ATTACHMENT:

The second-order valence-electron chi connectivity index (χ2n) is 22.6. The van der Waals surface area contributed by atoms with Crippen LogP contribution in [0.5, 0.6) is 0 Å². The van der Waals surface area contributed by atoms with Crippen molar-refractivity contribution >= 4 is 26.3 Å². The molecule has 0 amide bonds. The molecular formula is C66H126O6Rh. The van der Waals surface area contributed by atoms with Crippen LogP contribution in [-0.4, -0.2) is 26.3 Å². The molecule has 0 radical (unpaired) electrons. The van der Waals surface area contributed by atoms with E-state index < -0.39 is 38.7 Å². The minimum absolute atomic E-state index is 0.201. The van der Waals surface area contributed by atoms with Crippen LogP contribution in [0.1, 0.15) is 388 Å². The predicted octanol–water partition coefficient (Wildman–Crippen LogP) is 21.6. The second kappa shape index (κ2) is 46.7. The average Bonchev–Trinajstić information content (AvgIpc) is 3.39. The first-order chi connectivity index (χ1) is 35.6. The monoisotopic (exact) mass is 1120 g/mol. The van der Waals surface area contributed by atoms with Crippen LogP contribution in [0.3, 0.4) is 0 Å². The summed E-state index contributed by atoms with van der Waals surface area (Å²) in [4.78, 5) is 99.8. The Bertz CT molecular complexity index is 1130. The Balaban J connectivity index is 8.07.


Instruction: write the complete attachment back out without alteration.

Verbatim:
The second-order valence-electron chi connectivity index (χ2n) is 22.6. The van der Waals surface area contributed by atoms with Crippen LogP contribution in [0.5, 0.6) is 0 Å². The van der Waals surface area contributed by atoms with Crippen molar-refractivity contribution >= 4 is 26.3 Å². The molecule has 0 amide bonds. The molecular formula is C66H126O6Rh. The van der Waals surface area contributed by atoms with Crippen LogP contribution in [-0.4, -0.2) is 26.3 Å². The molecule has 0 radical (unpaired) electrons. The van der Waals surface area contributed by atoms with E-state index < -0.39 is 38.7 Å². The minimum absolute atomic E-state index is 0.201. The van der Waals surface area contributed by atoms with Crippen LogP contribution in [0.1, 0.15) is 388 Å². The predicted octanol–water partition coefficient (Wildman–Crippen LogP) is 21.6. The second kappa shape index (κ2) is 46.7. The average Bonchev–Trinajstić information content (AvgIpc) is 3.39. The first-order chi connectivity index (χ1) is 35.6. The monoisotopic (exact) mass is 1120 g/mol. The van der Waals surface area contributed by atoms with Crippen LogP contribution in [0.3, 0.4) is 0 Å². The summed E-state index contributed by atoms with van der Waals surface area (Å²) in [4.78, 5) is 99.8. The Bertz CT molecular complexity index is 1130. The Balaban J connectivity index is 8.07.